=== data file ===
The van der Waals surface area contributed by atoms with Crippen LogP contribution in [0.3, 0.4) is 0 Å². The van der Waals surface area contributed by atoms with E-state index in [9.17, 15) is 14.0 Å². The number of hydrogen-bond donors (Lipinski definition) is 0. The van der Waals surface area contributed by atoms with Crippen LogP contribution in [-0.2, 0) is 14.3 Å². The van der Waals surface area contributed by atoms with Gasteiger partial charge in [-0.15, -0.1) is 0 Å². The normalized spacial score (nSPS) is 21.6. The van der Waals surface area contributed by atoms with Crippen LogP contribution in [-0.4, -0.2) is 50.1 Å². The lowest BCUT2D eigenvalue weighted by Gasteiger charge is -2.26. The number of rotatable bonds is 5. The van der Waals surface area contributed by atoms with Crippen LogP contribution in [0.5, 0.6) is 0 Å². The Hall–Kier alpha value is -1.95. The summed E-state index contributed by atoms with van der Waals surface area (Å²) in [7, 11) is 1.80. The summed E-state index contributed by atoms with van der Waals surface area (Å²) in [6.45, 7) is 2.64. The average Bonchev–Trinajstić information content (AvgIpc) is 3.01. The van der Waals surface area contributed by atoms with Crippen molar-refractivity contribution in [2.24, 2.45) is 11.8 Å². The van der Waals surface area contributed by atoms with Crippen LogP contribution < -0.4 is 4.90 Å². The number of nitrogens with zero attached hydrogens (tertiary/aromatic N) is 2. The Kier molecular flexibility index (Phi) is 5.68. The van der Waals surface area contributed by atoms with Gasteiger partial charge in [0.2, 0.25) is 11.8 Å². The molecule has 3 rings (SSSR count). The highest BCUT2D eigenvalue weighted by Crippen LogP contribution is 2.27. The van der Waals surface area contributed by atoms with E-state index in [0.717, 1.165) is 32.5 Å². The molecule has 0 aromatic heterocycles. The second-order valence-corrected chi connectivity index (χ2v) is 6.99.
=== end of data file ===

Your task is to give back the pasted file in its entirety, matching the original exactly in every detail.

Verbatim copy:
The van der Waals surface area contributed by atoms with Crippen LogP contribution in [0.3, 0.4) is 0 Å². The van der Waals surface area contributed by atoms with E-state index in [9.17, 15) is 14.0 Å². The number of hydrogen-bond donors (Lipinski definition) is 0. The van der Waals surface area contributed by atoms with Crippen LogP contribution in [-0.2, 0) is 14.3 Å². The van der Waals surface area contributed by atoms with Gasteiger partial charge in [-0.15, -0.1) is 0 Å². The normalized spacial score (nSPS) is 21.6. The van der Waals surface area contributed by atoms with Crippen LogP contribution in [-0.4, -0.2) is 50.1 Å². The lowest BCUT2D eigenvalue weighted by Gasteiger charge is -2.26. The number of rotatable bonds is 5. The van der Waals surface area contributed by atoms with Crippen LogP contribution in [0.5, 0.6) is 0 Å². The Hall–Kier alpha value is -1.95. The summed E-state index contributed by atoms with van der Waals surface area (Å²) in [7, 11) is 1.80. The summed E-state index contributed by atoms with van der Waals surface area (Å²) in [6.45, 7) is 2.64. The average Bonchev–Trinajstić information content (AvgIpc) is 3.01. The van der Waals surface area contributed by atoms with Crippen molar-refractivity contribution in [2.24, 2.45) is 11.8 Å². The van der Waals surface area contributed by atoms with Crippen LogP contribution < -0.4 is 4.90 Å². The number of nitrogens with zero attached hydrogens (tertiary/aromatic N) is 2. The Kier molecular flexibility index (Phi) is 5.68. The van der Waals surface area contributed by atoms with Gasteiger partial charge in [0.2, 0.25) is 11.8 Å². The molecule has 3 rings (SSSR count). The highest BCUT2D eigenvalue weighted by Crippen LogP contribution is 2.27. The van der Waals surface area contributed by atoms with E-state index in [0.717, 1.165) is 32.5 Å². The molecule has 0 aromatic heterocycles. The second-order valence-corrected chi connectivity index (χ2v) is 6.99.